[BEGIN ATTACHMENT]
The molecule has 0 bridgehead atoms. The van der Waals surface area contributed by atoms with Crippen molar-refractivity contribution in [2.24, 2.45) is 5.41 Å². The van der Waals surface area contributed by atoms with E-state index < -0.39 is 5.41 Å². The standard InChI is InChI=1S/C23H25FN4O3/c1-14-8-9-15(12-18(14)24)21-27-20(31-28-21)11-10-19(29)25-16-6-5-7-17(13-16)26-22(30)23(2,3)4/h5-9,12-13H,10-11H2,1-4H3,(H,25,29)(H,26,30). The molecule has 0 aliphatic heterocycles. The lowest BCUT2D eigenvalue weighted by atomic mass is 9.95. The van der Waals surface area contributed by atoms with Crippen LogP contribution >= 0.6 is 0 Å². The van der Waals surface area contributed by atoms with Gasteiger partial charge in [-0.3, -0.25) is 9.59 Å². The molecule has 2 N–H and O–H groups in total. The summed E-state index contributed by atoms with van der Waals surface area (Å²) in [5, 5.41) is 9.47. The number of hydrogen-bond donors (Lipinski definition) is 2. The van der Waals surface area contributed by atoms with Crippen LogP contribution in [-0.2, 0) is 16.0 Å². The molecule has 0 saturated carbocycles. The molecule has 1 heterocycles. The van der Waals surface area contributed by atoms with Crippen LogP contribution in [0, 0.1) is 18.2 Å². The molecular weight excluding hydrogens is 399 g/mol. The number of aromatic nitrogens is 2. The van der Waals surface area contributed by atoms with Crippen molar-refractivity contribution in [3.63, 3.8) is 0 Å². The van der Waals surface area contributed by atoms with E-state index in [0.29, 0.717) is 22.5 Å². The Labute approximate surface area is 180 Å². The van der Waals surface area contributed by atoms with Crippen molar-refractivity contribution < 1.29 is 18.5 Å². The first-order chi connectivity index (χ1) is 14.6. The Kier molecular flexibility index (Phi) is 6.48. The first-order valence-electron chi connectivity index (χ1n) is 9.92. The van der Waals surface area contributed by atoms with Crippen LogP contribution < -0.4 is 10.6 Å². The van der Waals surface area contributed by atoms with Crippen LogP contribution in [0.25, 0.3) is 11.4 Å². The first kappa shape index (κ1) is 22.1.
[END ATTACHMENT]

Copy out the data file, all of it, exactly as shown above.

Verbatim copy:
The molecule has 0 bridgehead atoms. The van der Waals surface area contributed by atoms with Crippen molar-refractivity contribution in [2.24, 2.45) is 5.41 Å². The van der Waals surface area contributed by atoms with E-state index < -0.39 is 5.41 Å². The standard InChI is InChI=1S/C23H25FN4O3/c1-14-8-9-15(12-18(14)24)21-27-20(31-28-21)11-10-19(29)25-16-6-5-7-17(13-16)26-22(30)23(2,3)4/h5-9,12-13H,10-11H2,1-4H3,(H,25,29)(H,26,30). The molecule has 0 aliphatic heterocycles. The lowest BCUT2D eigenvalue weighted by atomic mass is 9.95. The van der Waals surface area contributed by atoms with Crippen LogP contribution >= 0.6 is 0 Å². The van der Waals surface area contributed by atoms with Gasteiger partial charge in [-0.3, -0.25) is 9.59 Å². The molecule has 2 N–H and O–H groups in total. The summed E-state index contributed by atoms with van der Waals surface area (Å²) in [5, 5.41) is 9.47. The number of hydrogen-bond donors (Lipinski definition) is 2. The van der Waals surface area contributed by atoms with Crippen LogP contribution in [-0.2, 0) is 16.0 Å². The molecule has 0 saturated carbocycles. The molecule has 1 heterocycles. The van der Waals surface area contributed by atoms with Crippen LogP contribution in [0, 0.1) is 18.2 Å². The molecular weight excluding hydrogens is 399 g/mol. The number of aromatic nitrogens is 2. The van der Waals surface area contributed by atoms with Crippen molar-refractivity contribution in [3.63, 3.8) is 0 Å². The van der Waals surface area contributed by atoms with E-state index in [0.29, 0.717) is 22.5 Å². The Labute approximate surface area is 180 Å². The van der Waals surface area contributed by atoms with Crippen molar-refractivity contribution < 1.29 is 18.5 Å². The first-order chi connectivity index (χ1) is 14.6. The Kier molecular flexibility index (Phi) is 6.48. The first-order valence-electron chi connectivity index (χ1n) is 9.92. The van der Waals surface area contributed by atoms with Crippen LogP contribution < -0.4 is 10.6 Å². The van der Waals surface area contributed by atoms with Crippen LogP contribution in [0.25, 0.3) is 11.4 Å². The first kappa shape index (κ1) is 22.1.